Charbonnet could see the majority of carries in games this season, he could be an immediate impact freshman that contributes to the offense in a major way. Charbonnet sat out spring practices recovering from a minor surgical procedure on his knee, but has been full systems go throughout fall camp. The reps he gets this month are important in hopes he’s in game-time shape physically and mentally by the time Michigan plays Middle Tennessee State.

Will RB’s be used more in the passing game?

With a new scheme comes new questions. Michigan hasn’t used a running back a ton as a passing option during the Harbaugh era, but with a pro-spread system in place, could we see an uptick in receptions from a running back?

Last season, Chris Evans had 18 receptions and 81 carries, while starter Karan Higdon had just 7 receptions and carried the ball 224 times. It would be nice to see Michigan get more production in the passing game from their starting running back. It’s good to keep a defense guessing in whatever way possible, and if a RB is a threat to catch the ball, that would be yet another factor the D would have to worry about while giving Patterson a reliable check-down option.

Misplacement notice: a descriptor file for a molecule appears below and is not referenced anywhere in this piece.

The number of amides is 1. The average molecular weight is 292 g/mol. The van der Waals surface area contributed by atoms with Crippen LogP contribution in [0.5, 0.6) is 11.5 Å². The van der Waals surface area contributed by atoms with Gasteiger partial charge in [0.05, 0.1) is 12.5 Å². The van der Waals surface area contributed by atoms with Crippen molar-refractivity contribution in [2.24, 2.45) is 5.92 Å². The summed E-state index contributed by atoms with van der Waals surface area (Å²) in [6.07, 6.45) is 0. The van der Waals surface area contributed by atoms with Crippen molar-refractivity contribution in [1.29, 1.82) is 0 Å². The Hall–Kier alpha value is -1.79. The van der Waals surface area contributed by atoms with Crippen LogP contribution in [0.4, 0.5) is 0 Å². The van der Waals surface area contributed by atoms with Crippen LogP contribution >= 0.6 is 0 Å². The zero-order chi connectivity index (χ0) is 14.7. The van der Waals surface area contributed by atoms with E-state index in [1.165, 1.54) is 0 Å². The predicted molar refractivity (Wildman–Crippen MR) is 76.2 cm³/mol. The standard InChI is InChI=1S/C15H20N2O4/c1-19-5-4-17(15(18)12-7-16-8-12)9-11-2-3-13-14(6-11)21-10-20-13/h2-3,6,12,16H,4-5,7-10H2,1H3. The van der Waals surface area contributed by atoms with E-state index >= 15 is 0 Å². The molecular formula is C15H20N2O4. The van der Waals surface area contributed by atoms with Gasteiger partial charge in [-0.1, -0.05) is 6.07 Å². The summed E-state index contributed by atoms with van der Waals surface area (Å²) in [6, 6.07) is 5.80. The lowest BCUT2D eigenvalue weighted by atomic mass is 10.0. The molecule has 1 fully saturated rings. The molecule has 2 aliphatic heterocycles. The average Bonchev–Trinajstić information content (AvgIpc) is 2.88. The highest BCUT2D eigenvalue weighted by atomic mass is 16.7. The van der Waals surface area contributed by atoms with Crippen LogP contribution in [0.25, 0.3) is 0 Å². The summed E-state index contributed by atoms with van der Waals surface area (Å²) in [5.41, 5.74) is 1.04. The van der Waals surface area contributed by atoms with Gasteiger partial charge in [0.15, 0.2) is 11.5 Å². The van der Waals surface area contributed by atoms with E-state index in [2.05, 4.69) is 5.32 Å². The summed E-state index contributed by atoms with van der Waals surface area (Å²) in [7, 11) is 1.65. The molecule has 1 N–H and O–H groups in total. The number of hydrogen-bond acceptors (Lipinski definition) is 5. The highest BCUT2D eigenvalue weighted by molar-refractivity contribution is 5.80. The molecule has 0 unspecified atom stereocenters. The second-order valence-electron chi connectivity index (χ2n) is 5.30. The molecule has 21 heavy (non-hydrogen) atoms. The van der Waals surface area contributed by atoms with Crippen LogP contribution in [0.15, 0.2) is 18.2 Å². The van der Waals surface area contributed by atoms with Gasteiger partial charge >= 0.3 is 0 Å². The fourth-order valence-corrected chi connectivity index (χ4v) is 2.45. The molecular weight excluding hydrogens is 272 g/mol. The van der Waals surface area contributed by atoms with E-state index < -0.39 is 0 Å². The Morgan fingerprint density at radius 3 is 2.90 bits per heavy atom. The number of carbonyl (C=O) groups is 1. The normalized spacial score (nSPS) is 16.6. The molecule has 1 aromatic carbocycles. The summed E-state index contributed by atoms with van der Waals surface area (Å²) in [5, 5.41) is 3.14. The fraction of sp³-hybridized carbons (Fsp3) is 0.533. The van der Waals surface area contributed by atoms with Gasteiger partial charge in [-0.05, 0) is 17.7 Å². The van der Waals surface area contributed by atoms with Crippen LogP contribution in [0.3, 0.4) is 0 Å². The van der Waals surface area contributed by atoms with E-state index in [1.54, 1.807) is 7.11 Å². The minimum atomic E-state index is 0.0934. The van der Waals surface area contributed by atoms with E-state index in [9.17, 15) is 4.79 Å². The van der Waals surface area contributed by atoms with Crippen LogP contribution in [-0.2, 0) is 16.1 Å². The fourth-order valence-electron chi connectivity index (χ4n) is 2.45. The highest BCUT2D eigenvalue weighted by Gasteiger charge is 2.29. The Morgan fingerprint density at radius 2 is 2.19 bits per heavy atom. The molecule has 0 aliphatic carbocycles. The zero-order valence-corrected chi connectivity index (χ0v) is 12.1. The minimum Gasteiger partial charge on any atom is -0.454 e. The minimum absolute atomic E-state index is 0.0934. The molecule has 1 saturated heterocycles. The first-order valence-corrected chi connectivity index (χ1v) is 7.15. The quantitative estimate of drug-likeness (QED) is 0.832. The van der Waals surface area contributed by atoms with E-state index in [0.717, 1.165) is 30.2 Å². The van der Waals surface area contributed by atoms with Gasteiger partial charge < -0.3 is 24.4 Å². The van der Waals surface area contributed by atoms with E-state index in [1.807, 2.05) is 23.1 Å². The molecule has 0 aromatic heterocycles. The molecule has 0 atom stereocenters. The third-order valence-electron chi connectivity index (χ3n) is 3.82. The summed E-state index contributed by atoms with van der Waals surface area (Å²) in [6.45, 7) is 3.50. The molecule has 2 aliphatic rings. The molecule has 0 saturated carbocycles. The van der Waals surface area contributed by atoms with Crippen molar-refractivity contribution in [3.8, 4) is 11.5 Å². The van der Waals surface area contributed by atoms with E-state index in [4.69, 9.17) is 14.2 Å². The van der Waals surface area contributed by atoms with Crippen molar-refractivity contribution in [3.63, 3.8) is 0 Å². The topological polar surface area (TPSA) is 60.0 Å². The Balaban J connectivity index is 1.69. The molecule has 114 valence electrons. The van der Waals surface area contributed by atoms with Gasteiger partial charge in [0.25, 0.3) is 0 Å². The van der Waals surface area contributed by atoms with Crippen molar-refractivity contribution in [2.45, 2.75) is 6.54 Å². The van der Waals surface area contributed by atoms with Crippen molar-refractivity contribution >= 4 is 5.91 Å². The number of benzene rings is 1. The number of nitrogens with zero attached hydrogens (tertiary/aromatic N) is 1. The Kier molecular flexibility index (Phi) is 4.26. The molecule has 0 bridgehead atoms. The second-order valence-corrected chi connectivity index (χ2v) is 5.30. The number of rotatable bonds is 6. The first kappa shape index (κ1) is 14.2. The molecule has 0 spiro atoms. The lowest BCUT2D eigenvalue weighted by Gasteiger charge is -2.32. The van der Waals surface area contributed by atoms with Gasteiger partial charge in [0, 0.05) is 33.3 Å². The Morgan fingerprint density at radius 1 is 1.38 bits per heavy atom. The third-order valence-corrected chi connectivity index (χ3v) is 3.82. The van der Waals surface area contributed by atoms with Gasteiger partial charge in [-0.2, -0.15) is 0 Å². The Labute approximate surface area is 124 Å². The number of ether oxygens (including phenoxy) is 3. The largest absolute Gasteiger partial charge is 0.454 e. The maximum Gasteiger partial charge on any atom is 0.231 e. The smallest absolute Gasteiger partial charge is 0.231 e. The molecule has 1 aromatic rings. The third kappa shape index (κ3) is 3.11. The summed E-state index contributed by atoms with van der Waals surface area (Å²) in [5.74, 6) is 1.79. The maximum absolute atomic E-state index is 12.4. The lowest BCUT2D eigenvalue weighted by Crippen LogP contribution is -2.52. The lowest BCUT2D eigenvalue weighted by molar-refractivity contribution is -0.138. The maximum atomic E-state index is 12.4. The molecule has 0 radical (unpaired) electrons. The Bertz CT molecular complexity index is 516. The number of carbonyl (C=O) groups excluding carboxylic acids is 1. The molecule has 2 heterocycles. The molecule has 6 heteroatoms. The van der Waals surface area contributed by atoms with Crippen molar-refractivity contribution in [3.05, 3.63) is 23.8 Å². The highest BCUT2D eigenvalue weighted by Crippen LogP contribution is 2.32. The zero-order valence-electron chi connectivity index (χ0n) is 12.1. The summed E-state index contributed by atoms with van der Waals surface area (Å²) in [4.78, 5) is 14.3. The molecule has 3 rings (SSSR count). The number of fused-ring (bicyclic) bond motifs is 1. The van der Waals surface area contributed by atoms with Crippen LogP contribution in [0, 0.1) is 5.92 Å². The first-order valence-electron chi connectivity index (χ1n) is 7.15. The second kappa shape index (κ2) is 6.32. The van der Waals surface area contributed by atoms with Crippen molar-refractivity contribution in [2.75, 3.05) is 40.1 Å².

Will Michigan still be a run first team?

The pass to run ratio is going to be more of a 60:40 split than in prior seasons (usually has been 60:40 run/pass), but Michigan won’t be a finesse-spread scheme. Offensive linemen are still required to be physical, and now their speed is more important as well.

“We’re going to be sound and fundamentally sound in our run game. We’re going to be aggressive in taking our shots,” offensive coordinator Josh Gattis said in March. “We’re going to be aggressive in putting in conflict on the defense. For us, that’s the biggest focal point is understand that we’re still going to dictate the style of the play and we’re going to finish with an aggressive mentality.”